He says his cries for help went unanswered, and now a suit from a former inmate of the Hennepin County Jail is accusing the facility of providing negligent care when he was suffering from mental illness.
From all accounts, Michael Schuler was engaged in a war against himself while he was being held in a solitary cell at the Hennepin County Jail. While struggling with psychosis and hearing voices, the 25-year-old did what would be unthinkable to most.
"He literally stabs out both of his eyes," said his attorney, William Lubov.
Schuler was so disturbed, he began to mutilate himself while in custody -- and though his case is extreme, it underscores the very real -- and chronic -- problem of incarcerating the mentally ill.
"He was absolutely a caged animal in that jail cell, and they did nothing to attend to his immediate psychiatric needs," Lubov argued.
The suit stems from March 20, when police brought Schuler -- who is psychotic and had taken methamphetamine -- to the psychiatric unit of HCMC, where he was kept in restraints.
Six days later, he was discharged -- but because he missed a court date while in the hospital, a warrant was issued and Schuler was booked into the jail.
"He got to the point where he was -- literally -- by mid-April standing naked in his cell, standing in his own feces, screaming gibberish," Lubov said.
According to the lawsuit, Schuler refused to take his medication and was soon defecating on himself. Over the next eight days, nurses and jailers watched his deteriorating condition. For his own safety, jailers wouldn't give him a razor -- but he had a pencil.
"He takes it and explodes the one eye, causing irreparable blindness in one eye," Lubov explained.
Schuler later told a psychiatrist, "These are God's eyes, not my eyes. Take them out."
Lubov, who has handled these kinds of cases for more than 30 years, says Schuler's ordeal is akin to a return to the Dark Ages.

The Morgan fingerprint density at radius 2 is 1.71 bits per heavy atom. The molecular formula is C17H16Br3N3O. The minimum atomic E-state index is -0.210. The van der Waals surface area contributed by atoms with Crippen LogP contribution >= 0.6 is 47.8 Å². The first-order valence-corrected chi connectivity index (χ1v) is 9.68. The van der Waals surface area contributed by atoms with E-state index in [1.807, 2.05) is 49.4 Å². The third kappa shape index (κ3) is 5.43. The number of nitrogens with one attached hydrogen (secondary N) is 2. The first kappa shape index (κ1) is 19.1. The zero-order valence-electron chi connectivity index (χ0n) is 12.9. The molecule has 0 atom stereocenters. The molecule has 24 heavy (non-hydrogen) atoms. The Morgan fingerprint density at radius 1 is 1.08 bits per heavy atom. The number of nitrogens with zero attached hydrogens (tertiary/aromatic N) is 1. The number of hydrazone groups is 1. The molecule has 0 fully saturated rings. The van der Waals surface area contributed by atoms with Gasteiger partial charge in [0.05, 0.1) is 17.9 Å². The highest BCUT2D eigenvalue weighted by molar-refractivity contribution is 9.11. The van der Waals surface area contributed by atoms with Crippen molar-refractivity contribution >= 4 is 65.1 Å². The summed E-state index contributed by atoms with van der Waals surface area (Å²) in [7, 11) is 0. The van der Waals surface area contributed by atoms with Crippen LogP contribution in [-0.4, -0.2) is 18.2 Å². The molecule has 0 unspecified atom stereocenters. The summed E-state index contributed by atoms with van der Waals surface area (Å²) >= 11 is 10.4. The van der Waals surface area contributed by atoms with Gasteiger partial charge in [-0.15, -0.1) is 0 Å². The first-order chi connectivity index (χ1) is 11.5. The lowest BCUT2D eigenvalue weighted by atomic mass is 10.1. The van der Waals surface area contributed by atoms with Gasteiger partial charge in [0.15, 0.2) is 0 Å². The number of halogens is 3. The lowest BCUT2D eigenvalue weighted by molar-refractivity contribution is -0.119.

"To picture this young man standing in his own s---, speaking gibberish on end is just so horrible to contemplate," he said.
Schuler doesn't have much in the way of a criminal record, and he was civilly committed after the incident at the jail. Currently, he is back on his medication and is living in a half-way house, but he only has partial vision in one of his eyes.
Sheriff Rich Stanek would not talk about Schuler's case because of the pending lawsuit, but he's been very outspoken about the problems with using jails as holding cells for the mentally ill. In an editorial published in the Star Tribune, Stanek claimed 25-30 percent of inmates suffer from mental illness, and that even those who have been civilly committed must wait in the jail until psych beds are available.
However, Minnesota has the lowest number of psych beds per capita in the nation at roughly four per 100,000.
In a legal brief responding to the lawsuit, the Hennepin County Attorney says any injuries or damages were due to the acts of the inmate and Hennepin County is not liable. Hennepin County claims it's also entitled to immunity under Minnesota law.
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